Israel fell out of love with Barack Obama and it is now up to the US president to win back that trust. That was the word from Gil Hoffman, the chief political columnist of the Jerusalem Post at a Bicom-arranged event this morning. He visits London only days after John Kerry, the new US Secretary of State. Kerry, in a joint appearance with William Hague on Monday, stressed the importance of re-starting the peace process between Israel and the Palestinians. It is clear that the White House will now press hard for a peace deal.
However, according to Hoffman, it is not likely that Obama’s planned trip to Israel next month, which will include a visit to the West Bank to meet Palestinian leaders, will result in any significant progress. There will be no front-page news, said Hoffman. If you have a newspaper, he advised, “then prepare page 13.”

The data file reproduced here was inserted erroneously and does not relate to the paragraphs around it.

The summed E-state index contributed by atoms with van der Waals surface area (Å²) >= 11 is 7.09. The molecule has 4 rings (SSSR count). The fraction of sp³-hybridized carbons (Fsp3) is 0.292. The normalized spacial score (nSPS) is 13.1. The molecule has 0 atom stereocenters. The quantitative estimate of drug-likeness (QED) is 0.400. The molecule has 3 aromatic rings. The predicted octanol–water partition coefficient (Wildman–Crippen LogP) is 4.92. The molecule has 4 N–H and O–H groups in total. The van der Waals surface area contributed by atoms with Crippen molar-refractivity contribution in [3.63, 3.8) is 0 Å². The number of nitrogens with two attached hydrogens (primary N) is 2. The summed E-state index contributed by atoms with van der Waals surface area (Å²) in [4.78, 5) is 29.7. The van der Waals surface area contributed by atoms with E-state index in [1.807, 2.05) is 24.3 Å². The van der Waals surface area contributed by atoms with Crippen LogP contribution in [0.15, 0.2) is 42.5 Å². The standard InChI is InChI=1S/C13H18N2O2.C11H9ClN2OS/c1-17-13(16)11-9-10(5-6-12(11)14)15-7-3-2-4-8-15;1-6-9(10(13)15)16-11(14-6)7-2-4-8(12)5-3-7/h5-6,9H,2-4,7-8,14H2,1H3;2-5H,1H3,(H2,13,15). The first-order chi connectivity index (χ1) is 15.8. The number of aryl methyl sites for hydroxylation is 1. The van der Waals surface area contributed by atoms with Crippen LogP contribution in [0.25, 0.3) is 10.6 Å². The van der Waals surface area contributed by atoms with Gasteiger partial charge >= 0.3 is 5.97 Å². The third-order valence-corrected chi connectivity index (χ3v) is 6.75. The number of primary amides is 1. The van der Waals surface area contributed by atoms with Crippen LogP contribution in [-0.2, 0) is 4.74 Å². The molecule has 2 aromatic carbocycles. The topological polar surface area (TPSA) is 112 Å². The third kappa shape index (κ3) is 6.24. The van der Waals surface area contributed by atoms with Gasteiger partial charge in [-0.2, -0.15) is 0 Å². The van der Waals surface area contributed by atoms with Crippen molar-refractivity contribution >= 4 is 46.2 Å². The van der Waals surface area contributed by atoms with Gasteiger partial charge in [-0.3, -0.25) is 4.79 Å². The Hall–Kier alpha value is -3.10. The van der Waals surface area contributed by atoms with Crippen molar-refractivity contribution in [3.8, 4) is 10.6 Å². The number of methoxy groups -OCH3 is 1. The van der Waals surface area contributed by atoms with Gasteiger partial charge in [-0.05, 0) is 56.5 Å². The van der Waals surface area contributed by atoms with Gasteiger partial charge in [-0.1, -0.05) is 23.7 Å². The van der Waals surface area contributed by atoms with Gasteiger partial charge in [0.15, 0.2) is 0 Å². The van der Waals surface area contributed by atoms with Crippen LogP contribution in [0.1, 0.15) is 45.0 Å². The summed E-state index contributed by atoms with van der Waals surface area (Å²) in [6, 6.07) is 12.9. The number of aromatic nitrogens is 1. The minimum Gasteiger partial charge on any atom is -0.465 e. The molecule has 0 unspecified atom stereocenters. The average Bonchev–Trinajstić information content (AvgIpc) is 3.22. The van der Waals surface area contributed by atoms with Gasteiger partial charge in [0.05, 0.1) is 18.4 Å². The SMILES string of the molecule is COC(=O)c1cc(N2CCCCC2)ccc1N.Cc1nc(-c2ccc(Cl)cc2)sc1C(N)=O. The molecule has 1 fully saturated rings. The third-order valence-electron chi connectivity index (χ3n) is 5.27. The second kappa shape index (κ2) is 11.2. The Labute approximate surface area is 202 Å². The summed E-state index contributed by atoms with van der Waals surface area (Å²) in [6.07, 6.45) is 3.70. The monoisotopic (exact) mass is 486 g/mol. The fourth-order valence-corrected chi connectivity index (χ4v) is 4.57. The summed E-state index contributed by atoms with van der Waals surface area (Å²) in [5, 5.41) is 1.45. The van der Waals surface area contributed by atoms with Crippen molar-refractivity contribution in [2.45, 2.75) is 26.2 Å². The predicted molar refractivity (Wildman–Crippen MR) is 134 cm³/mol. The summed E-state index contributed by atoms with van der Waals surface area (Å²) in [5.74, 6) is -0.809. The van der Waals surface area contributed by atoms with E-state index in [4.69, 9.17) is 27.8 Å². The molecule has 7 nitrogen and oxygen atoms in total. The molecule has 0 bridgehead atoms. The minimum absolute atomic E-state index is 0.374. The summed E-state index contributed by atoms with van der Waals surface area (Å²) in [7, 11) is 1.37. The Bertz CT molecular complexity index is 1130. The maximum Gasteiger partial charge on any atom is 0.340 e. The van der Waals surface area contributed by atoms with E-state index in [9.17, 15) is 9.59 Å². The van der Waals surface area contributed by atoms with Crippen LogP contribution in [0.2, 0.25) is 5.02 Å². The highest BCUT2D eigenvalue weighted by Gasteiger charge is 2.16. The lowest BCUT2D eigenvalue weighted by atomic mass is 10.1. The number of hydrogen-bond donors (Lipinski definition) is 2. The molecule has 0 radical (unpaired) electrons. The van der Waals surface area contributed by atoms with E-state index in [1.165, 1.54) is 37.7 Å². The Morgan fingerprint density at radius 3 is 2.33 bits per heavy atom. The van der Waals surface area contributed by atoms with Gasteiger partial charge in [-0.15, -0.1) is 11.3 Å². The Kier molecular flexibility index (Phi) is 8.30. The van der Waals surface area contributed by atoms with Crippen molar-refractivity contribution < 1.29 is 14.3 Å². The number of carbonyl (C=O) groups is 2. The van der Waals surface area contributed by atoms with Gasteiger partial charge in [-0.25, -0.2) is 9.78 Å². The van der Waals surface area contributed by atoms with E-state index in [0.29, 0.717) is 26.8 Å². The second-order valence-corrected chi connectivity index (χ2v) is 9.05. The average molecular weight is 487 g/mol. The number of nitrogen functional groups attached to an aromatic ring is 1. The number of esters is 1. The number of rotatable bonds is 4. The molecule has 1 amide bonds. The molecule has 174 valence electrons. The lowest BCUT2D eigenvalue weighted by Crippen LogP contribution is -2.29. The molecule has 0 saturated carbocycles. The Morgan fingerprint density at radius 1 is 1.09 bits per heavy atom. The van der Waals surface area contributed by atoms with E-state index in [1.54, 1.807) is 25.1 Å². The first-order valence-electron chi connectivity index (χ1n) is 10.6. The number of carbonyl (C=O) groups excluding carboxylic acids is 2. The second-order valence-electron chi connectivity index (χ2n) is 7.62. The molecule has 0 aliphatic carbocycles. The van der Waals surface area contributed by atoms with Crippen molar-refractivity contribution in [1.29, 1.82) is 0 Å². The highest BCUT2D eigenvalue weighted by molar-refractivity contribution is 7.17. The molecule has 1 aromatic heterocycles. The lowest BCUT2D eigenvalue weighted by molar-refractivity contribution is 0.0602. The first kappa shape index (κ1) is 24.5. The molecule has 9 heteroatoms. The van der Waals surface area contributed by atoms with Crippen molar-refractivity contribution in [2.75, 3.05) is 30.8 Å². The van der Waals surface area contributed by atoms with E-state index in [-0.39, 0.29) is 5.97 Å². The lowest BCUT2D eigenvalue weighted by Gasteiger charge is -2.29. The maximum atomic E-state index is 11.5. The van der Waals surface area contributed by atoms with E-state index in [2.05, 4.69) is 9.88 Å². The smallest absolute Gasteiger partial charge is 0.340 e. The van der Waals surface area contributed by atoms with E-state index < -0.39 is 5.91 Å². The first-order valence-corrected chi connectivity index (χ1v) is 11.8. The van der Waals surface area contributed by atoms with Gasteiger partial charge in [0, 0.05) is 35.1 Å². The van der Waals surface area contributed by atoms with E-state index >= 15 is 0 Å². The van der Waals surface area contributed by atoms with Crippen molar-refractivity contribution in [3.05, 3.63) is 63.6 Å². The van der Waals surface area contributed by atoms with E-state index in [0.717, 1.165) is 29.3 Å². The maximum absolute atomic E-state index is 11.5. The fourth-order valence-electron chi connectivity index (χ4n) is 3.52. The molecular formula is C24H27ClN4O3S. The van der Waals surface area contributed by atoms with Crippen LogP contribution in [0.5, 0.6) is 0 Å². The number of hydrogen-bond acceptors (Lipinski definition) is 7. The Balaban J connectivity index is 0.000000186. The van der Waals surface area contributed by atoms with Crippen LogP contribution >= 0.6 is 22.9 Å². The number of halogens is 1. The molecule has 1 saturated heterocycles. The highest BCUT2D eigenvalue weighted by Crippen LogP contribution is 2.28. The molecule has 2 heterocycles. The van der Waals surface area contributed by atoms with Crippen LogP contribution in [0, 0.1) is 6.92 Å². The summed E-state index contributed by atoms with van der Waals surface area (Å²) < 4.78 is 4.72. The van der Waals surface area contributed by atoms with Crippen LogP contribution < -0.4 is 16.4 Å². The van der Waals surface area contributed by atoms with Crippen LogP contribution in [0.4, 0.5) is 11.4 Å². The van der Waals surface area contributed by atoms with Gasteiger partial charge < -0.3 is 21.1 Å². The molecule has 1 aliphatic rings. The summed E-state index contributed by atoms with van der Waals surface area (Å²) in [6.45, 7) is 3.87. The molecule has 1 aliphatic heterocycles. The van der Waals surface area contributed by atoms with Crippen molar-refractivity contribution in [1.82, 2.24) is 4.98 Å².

Relations between the US and Israel are strained. Obama and Netanyahu have disagreed strongly on the subject of how to deal with Iran’s nuclear programme. Hawkish members of Netanyahu’s party have long advocated a military strike against Iran’s nuclear fuel enrichment facilities, much to the dismay of some in Israel’s own intelligence and military apparatus. But Hoffman suggests that Israel has never intended to strike Iran, giving out hawkish signals only to concentrate the attention of the international community on the growing threat posed by Tehran. If correct, it is uncertain what effect such brinkmanship would have on long-term relations between the US and Israel.